Since literature robs the viewer of participation, it uses other techniques to make the story feel alive. The main one is, of course, developing characters. Give them a personality, wants, needs and other things that govern their behavior. We start to see people like us. We may not make the choices, but we still see choices being made.

Even when we’re playing Adventure games where we have a clear, singular purpose our personality still governs us. Our psychology influences how we approach the problems. So even if your story is a puzzle the characters solve, you need these characters developed enough to show us how they reach their choices. That’s why puzzle stories like Cube or some of the Saw films are exciting. Not only there is a mystery to solve, but we see its effect on people.

Dashner never comes close to developing his characters. His puzzle is cool enough. Mazes are badass by nature and the moving wall is a nice twist. Yet Dashner never builds a society around this, even though he has potential. He tries using some made-up slang, but it comes off as stupid. Why would they come up with another word for ‘shit’? Slang develops because there is a direct connection between the new word and the meaning, but the new word needs to add something. ‘Horrorshow’ tells us something about the society in Clockwork Orange and its obsession with violence. What does the word ‘klunk’ adds? It’s not even a useful reference for Klayton’s (AKA Celldweller’s) band. That one is spelled Klank.

A society trapped in such an odd situation should develop its own culture. Its main attributes are roughness. Dashner gives the society a structure and never explore their interaction. The Glade is fairly similar to a small military base. It has its leaders, the maintenance workers and the frontliners. The relationship between these are complex, since all roles are necessary but some are harder than others, and there are those who have a higher purpose. Some of the bosses get a few lines, but the focus is where the excitement’s at – with the runners. The job isn’t presented as too glorious, but half of the Glade is forgotten.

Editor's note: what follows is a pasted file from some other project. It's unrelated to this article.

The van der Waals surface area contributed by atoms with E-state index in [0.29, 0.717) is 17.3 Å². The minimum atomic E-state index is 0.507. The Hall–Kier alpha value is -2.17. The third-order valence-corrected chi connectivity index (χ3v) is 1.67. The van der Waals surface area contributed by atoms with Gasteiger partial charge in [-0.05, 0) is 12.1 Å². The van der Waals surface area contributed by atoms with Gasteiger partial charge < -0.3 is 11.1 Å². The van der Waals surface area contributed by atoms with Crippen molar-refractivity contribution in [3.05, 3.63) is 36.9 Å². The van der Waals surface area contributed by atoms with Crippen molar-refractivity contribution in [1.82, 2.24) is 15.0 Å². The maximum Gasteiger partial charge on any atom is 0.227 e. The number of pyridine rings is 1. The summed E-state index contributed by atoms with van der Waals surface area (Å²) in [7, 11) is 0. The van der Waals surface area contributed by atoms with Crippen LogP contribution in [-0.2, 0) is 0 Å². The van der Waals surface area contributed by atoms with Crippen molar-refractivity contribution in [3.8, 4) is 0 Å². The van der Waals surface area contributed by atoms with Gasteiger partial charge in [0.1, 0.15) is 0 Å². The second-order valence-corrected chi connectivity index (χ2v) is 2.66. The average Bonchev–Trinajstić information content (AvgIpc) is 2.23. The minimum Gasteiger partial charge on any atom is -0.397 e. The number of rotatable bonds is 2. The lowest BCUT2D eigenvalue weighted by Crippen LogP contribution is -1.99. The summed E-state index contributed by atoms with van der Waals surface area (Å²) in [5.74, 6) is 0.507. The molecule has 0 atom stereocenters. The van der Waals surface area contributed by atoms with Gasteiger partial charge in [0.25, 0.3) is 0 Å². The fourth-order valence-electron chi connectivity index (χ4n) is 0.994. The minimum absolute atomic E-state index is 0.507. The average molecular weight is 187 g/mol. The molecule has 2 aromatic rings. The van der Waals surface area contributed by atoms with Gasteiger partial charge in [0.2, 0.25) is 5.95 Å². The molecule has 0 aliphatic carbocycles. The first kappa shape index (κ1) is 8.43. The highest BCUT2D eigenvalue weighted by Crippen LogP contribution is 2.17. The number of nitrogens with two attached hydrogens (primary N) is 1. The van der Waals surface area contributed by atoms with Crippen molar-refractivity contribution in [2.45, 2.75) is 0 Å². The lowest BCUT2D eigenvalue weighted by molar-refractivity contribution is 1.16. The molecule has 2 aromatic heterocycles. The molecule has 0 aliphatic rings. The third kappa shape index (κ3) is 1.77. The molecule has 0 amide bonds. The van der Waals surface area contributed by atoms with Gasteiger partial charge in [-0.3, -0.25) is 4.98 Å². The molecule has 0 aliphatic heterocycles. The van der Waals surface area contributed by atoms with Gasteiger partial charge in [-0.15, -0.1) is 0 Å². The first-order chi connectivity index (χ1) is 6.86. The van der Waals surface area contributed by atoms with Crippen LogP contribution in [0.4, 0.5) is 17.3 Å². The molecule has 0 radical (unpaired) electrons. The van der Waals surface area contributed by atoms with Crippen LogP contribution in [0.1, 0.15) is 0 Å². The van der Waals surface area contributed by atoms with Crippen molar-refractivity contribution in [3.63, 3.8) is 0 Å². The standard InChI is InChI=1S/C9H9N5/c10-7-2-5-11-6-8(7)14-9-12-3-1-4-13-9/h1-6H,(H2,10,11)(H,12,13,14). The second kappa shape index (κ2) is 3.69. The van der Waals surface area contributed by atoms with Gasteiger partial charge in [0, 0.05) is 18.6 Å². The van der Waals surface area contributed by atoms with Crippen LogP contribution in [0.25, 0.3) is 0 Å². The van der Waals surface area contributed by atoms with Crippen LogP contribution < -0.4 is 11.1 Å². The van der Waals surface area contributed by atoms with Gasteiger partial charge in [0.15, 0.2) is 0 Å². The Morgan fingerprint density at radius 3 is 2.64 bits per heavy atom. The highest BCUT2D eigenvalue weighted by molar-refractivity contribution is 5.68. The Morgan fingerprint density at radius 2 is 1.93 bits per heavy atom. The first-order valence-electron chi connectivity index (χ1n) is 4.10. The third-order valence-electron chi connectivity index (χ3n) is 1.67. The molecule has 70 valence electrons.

Not that the main characters get attention. The camera is on them, but they’re video game characters. They do what they do because it’s convenient. Trapped settings, contrary to popular beliefs, don’t limit character growth. Just because the characters only has one choice doesn’t mean they don’t have a personality. The people who vote for the only party in the country still have an opinion on it. In fact, it’s very interesting to explore the feelings of being trapped, of being confined and not having any choices. Isn’t it what’s commonly considered a fate worse than death?

The problem with Thomas isn’t that he’s a Gary Stu and extremely moral. The choices he makes are convenient to the plot, but there’s never another reason other than convenience for it. Some people are extremely moral and righteous, but if your character is like this you have to answer some questions. What does it feel like to be so moral? What drives a person to be so moral? Dashner touches on how society perceives heroes, but don’t superhero movies beat the ‘don’t trust the good guys’ shtick to the ground?

The rest of the cast does nothing. You have a bumbling friend, a girl who dispenses information, and two leaders, one rougher than the others. The only unique thing Dashner does is make the obligatory rival more understandable. There’s always a mystery surrounding it, as if all the hatred he holds isn’t just because he’s an asshole. It’s revealed there is more to it than that, but the answer is not satisfying.

At worst, this could’ve been a fun and weird adventure. As I’ve said, the setting is charming enough. Dashner cannot mine its coolness, though. The main technique he uses is withholding information. In fact, Dashner is so in love with this technique the characters use it, too. Pages and pages consists of people refusing to answer Thomas’ questions, and why? They admit being just as confused as he was the first time. It’s not like the setting is complex. Yet everytime Thomas asks a question, they answer with ‘shut up!’. I know they’re teenagers, but they’re teenagers who built society in a weird pseudo-dystopia.